More than two centuries have gone since a large number of poor people from different parts of Tamil Nadu, especially southern districts, were taken to Sri Lanka till about the late 1930s to be employed, initially in coffee plantations and, later, in tea and rubber estates. Needless to say, they largely belonged to, what is popularly called, Dalit communities or Scheduled Castes. Over the years, the community has come to be known as ‘Indian Tamils’, ‘Tamils of recent Indian origin’, ‘Indian Origin Tamils’ or ‘Plantation Tamils’. However, members of the community prefer to call themselves as Malaiyaha Tamils (Hill Country Tamils). A majority of them, if not the predominant section of them, still works in plantations. The youth of the community are moving out of the estates to work elsewhere as they want tread a path different from the one taken by their elders.
The contribution of the Hill Country Tamils to the economy of Sri Lanka can be gauged from the fact that tea exports had netted $1.26 billion in 2022, a post-COVID-19 year, accounting for 10 per cent of export earnings. While the community’s leaders put the population of the Hill Country Tamils at 1.6 million, the 2012 Census puts the figure at about 840,000 — 4 per cent of the country’s population. According to UN Habitat, there are about 244,500 families and a population of 966,700 living in the plantation sector in Sri Lanka, the data of which ust have been related to 2016 or 2017. The UN agency also identifies the community as the main component of the population in the plantations.
The community is concentrated in the district of Nuwara Eliya, accounting for 45 per cent, and in Kandy with 10 per cent, both in the Central Province, going by the 2012 Census. The remaining 45 per cent of the Tamils is essentially distributed among Badulla in Uva Province with 18 per cent, Ratnapura and Kegalle (both in Sabaragamuwa) with 7 per cent and 5 per cent, respectively. While Colombo and Kalutara, both in the Western Province, and Matale (Central Province) have 3 per cent each, the balance 3 per cent of the population is spread evenly over Galle and Matara (both in the Southern Province) and Gampaha (in the West).
A 2019 study on the Hill Country Tamils identified three drivers of structural disadvantage that affected the community. The drivers were the distancing of the State (exemplified by the prolonged exclusion of the Tamils from governance structures, welfare institutions, and public services), dependency on the plantation companies that fulfil a range of everyday functions and needs on the plantations and the brokerage by plantation trade unions. “Together, these drivers perpetuate many of the conditions associated with statelessness and have prevented the Hill Country Tamils from experiencing meaningful citizenship,” points out the study, carried out by Verite Research and the Institute on Statelessness and Inclusion.
Housing remains a major problem for the community. The UN agency said: “line rooms [which are all of 200 sq ft] numbering about 160,000 in the estates, are now in a state of disrepair.” India has been funding a housing project to cover 14,000 houses for the community. According to the India’s Finance Minister Nirmala Sitharaman, 3,700 houses out of 4,000 houses, the work on which was taken up in 2016, have been handed over to beneficiaries. Another 10,000 houses are to be taken up for construction.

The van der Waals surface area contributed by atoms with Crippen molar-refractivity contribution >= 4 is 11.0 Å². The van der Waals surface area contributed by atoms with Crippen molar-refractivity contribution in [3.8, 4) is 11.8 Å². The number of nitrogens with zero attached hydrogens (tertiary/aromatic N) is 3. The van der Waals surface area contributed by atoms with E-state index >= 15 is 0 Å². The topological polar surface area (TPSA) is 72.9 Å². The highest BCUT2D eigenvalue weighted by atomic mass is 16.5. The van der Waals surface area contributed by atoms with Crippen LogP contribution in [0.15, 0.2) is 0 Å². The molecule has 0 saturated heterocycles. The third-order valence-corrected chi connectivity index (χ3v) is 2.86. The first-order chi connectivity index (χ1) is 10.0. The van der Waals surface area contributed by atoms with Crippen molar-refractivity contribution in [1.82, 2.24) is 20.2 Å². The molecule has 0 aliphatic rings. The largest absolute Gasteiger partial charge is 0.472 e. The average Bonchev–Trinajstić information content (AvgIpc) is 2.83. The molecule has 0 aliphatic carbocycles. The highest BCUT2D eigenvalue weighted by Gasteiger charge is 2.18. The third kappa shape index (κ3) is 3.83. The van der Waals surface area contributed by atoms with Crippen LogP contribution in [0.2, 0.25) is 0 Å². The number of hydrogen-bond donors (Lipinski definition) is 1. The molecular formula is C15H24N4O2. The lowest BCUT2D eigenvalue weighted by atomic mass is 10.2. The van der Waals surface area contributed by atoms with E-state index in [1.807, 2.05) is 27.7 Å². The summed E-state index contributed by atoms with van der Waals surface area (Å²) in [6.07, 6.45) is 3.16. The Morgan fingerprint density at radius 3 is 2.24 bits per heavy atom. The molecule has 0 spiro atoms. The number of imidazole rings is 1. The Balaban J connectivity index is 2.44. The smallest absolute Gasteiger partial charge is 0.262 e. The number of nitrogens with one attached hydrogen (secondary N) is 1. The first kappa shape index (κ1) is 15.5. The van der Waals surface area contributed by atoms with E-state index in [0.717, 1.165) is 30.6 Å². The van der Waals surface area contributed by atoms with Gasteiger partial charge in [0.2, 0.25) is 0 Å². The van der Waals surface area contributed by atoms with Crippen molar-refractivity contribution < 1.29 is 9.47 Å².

There are other issues afflicting the community. Other markers such as a high poverty headcount ratio of 10.9 per cent as against the national average of 6.7 per cent, lower literacy rate of 86.1 per cent compared to the national rate of 95.7 per cent, high infant mortality rate of 29 per 1,000 live births while Sri Lanka’s overall figure is 9.7 per 1,000 live births combine to make the community one of the country’s most backward ones.
Conscious of the complexity of issues and problems afflicting the community of the Hill Country Tamils, the Press Institute of India has decided to organise a webinar to discuss different aspects of challenges involved in ensuring that the community becomes strong and vibrant, and is able to fulfil its aspirations in the best possible manner. The virtual discussion titled ‘200 years of Hill Country Tamils in Sri Lanka – a saga of accomplishments and travails’ was conducted on 19th December, 2023.
Speakers from Sri Lanka were P. Muthulingam, founder, Institute of Social Development, Kandy, who spoke about Hill Country Tamils: History, contributions and importance in Sri Lankan society; Dr Yasodara Kathirgamathamby, senior lecturer, Department of Legal Studies, Open University of Sri Lanka, who dwelt on the Role of women among Hill Country Tamils in Sri Lankan economy; Jeeva Sathasivam, journalist, who described the Impact of the civil war on Hill Country Tamils; Ayathurai Santhan, bilingual writer, Jaffna, who provided a view from the North of Hill Country Tamils; Mohana Dharshini, secretary, Women’s Liberation Thought Organisation, who spelt out the Challenges before Hill Country Tamils, especially women.
A. Natarajan, India’s former assistant high commissioner in Kandy and consul-general of India in Jaffna, was the chief guest. He recalled his days in the Hill Country and how it was a pleasure serving the people there.
T. Ramakrishnan, senior journalist and author of An Ethnic Conflict and An Accord made the initial observations and anchored the discussion. Sashi Nair, Director, Press Institute of India, welcomed everybody attending.